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How to get your book in bookstores—and why you shouldn’t

You walk through the entryway doors to a crisp, air-conditioned oasis. All around you, in every direction, are shelves and rows of adventures, memoirs, histories, education . . . books. And there, right in the front of the store, you behold the beauty of the coveted bestseller shelves. And lining the top row . . . there it is . . . your masterpiece, YOUR BOOK. You glance over to the checkout counter only to behold that every customer in line has a copy eagerly in hand. “Cha-ching!” you hear in your mind.

As dreamy as this image may be, there is, unfortunately, a very slim number of authors who will achieve this type of success for their published books. Nevertheless, if you’re bound to get your work onto bookstore shelves, here are a few ways to help you get there.

  • Develop a Pitch and Be Prepared:

    People are busy. Prepare a concise and well-rehearsed pitch, and keep copies of your book with you at all times—you never know when someone will want to buy one on the spot! Consider developing a flyer or press kit that contains your contact information, website or blog URL, social media handles, book synopsis, pricing details, and any other relevant information. Be sure to include special highlights or impressive accomplishments (e.g., writing awards, social media stats, blog traffic, etc.).

  • Start Local:

    Everyone loves a town hero. Get acquainted with the bookstores and libraries in your community, specifically their managers and decision-makers. Find local shops where your book’s subject might be a good fit. If you have a reliable number of family and friends that would attend an organized book event, see if a local shop or library would be willing to host it. Your book is much more likely to be given a fighting chance if you garner the support of your local community and move forward from there.

  • If At First You Don’t Succeed . . . Try, Try Again:

    Book publishing is a tough industry. According to the International Publishers Association Annual Report of October 2013-2014, the U.S. alone published nearly 305,000 books. That’s some heavy competition! Therefore, expect rejection, but always think in the long-term. As you build relationships, maintain them. Keep buyers informed of your successes by sharing flyers or business cards directing people to good reviews of your book. Be creative in your offerings. If a bookstore isn’t willing to buy several copies up front, offer a few copies of your book on consignment. (Then be sure they sell out!) If acquiring physical shelf space is not an option, see if your e-book can be promoted. Celebrate each little victory and move on to the next.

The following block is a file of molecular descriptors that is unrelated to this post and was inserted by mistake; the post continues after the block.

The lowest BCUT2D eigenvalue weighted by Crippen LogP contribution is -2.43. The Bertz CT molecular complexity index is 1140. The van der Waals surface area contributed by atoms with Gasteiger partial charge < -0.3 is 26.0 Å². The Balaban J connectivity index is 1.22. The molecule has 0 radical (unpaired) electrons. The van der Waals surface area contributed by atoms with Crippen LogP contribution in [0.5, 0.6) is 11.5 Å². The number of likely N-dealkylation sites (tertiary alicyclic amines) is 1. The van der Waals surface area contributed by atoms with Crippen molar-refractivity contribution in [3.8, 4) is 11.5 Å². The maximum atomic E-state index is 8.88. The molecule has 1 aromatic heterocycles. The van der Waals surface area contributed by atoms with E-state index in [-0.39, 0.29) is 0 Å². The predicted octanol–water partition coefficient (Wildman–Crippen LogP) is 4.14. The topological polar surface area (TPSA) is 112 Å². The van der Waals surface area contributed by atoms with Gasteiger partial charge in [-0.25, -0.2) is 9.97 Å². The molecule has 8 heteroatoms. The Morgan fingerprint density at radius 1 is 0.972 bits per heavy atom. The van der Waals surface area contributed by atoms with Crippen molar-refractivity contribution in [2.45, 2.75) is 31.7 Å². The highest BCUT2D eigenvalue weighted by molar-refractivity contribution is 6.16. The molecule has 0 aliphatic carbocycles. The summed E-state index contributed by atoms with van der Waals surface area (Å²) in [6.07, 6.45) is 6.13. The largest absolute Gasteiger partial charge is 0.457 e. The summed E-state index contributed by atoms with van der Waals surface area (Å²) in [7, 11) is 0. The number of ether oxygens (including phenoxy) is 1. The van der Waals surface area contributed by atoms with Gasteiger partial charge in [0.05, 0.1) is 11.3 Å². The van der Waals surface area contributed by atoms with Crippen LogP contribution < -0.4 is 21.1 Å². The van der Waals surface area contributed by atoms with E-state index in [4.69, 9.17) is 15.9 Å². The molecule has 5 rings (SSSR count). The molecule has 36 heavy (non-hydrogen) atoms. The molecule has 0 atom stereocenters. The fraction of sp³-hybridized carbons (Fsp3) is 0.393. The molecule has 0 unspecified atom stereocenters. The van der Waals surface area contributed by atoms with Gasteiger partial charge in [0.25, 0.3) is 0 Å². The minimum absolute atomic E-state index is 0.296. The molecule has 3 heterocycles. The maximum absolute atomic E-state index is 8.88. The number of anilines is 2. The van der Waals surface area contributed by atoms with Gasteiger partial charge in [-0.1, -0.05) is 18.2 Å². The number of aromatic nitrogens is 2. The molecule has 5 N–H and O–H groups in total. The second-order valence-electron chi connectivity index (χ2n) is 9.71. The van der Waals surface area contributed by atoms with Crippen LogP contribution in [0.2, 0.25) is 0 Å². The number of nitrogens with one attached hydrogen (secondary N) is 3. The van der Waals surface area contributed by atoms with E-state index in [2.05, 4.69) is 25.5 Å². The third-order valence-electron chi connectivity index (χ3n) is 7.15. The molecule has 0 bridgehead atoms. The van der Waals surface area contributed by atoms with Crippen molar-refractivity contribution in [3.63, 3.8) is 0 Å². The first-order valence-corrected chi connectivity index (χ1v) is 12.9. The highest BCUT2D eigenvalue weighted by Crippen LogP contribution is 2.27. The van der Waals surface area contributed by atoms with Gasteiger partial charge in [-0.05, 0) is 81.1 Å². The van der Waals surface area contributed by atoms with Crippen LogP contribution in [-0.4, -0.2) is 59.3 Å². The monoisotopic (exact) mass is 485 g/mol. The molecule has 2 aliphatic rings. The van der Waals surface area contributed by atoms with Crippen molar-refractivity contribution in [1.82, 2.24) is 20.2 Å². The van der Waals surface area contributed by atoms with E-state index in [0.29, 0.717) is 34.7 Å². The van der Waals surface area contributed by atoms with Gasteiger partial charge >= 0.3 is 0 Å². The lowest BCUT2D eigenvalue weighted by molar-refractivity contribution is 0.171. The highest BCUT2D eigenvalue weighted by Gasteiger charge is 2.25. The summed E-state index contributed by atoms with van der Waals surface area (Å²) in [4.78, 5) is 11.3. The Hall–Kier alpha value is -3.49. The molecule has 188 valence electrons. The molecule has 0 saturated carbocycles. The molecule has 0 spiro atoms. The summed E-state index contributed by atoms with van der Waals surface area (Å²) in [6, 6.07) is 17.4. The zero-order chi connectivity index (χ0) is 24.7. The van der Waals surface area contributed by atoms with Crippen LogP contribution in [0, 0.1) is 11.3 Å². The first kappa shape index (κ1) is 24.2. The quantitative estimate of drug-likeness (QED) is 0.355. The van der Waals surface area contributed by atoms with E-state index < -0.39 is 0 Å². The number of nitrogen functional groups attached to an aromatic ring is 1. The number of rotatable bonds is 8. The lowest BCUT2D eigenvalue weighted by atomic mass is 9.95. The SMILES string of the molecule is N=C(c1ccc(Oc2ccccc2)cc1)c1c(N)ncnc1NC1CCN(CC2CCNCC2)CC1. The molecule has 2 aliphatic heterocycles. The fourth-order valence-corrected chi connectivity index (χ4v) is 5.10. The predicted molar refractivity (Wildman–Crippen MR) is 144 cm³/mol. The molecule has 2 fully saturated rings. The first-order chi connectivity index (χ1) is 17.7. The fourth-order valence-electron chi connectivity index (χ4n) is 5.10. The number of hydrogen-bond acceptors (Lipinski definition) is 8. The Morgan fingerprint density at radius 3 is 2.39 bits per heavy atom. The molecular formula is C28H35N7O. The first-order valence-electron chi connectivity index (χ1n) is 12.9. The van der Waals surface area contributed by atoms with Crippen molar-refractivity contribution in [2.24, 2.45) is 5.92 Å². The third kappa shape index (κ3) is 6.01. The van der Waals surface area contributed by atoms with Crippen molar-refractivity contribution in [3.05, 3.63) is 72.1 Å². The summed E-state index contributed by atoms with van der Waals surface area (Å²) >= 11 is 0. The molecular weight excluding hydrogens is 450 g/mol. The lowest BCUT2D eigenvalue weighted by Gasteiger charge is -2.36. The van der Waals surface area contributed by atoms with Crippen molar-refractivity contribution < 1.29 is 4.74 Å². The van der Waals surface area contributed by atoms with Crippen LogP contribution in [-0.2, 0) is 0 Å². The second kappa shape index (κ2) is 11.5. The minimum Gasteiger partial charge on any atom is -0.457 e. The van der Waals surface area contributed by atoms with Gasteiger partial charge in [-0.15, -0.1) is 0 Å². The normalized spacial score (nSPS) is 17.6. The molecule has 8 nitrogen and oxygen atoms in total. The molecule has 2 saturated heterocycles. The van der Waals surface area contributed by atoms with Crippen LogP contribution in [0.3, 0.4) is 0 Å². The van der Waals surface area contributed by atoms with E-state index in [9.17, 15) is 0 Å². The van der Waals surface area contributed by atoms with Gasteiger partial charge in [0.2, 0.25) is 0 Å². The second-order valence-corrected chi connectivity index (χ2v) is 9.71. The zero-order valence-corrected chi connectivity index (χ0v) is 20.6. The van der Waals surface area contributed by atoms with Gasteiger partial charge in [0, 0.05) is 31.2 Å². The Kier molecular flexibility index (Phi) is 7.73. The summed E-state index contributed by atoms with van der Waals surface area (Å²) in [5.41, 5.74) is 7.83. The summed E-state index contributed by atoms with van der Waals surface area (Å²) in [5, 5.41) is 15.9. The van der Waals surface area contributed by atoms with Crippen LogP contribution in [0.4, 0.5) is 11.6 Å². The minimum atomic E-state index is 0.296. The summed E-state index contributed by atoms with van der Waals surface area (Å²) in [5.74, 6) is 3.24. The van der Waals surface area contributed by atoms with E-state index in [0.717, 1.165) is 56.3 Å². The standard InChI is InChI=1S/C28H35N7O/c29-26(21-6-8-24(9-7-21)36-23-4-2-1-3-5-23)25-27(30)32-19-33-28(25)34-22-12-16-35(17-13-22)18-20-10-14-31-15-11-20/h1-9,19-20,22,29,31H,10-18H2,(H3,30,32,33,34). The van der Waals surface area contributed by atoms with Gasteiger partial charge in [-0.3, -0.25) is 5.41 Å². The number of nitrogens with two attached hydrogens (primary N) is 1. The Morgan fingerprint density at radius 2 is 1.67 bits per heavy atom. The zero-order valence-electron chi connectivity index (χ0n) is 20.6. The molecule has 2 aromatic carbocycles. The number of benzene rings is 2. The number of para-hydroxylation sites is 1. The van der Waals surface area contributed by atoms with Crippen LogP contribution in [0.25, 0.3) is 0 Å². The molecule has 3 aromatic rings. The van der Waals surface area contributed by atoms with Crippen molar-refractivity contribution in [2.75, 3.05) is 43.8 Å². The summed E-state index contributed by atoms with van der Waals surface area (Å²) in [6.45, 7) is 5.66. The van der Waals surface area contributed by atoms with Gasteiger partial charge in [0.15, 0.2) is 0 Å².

• Attend Industry Events:

    There are several bookseller and publishing associations throughout the country. If you want to learn from and network with buyers, storeowners, and publishing professionals, it is helpful to find ways to involve yourself with these organizations and attend trade shows and writing conferences. Again, start building relationships with the local groups first, and you may find potential sponsors and supporters to help you along the way to even bigger opportunities.

  • Get Them to Call YOU:

The best way to get yourself into bookstores is to create such a demand that buyers are calling you! There are many creative ways to market your book to audiences yourself. Harness the power and influence of social media. Create an author page or blog and establish a strong following. Get involved with book blogs and forums in your genre. Reach out to influential bloggers and book reviewers to do blog tours, offer guest blog posts, and get your book reviewed. Build up a strong following for your book, prove that it sells, and stores will be dying to get it on their shelves!

While it is incredibly desirable and admirable to get your book onto bookstore shelves, there are several factors to consider before you decide to pursue the bookstore route. For instance, take a look at the following points:

  • Most bookstores require a 55% to 65% discount off the book’s retail price.
  • National distributors take another 25% to 35% discount on the wholesale price.
  • Some bookstores charge $40 to $50 per month in storage fees.
  • Don’t forget to include your marketing costs.
  • By the time the profit arrives, you may be splitting a whopping $3 per book with your publisher.
  • Furthermore, in order to avoid the risk of books going unsold, bookstores require that your books be returnable. This leaves you with the risk of having to take back the books you thought you sold and then offer full refunds.

 

Doesn’t sound so dreamy anymore, does it?

Whatever you decide, the team at Sourced Media Books will help you get there. We offer a wide range of publishing services in both traditional and print-on-demand models. Our experienced professionals will also direct you in the publicity and marketing of your published book. But be prepared to work hard and put yourself out there. There will be bumps in the road, but don’t get discouraged. Just learn from them and move on. If you are unable to get that coveted bookstore shelf space you were hoping for, utilize print on demand fulfillment and focus on marketing and growing your online community. You may yet achieve every writing success you’ve ever dreamed of.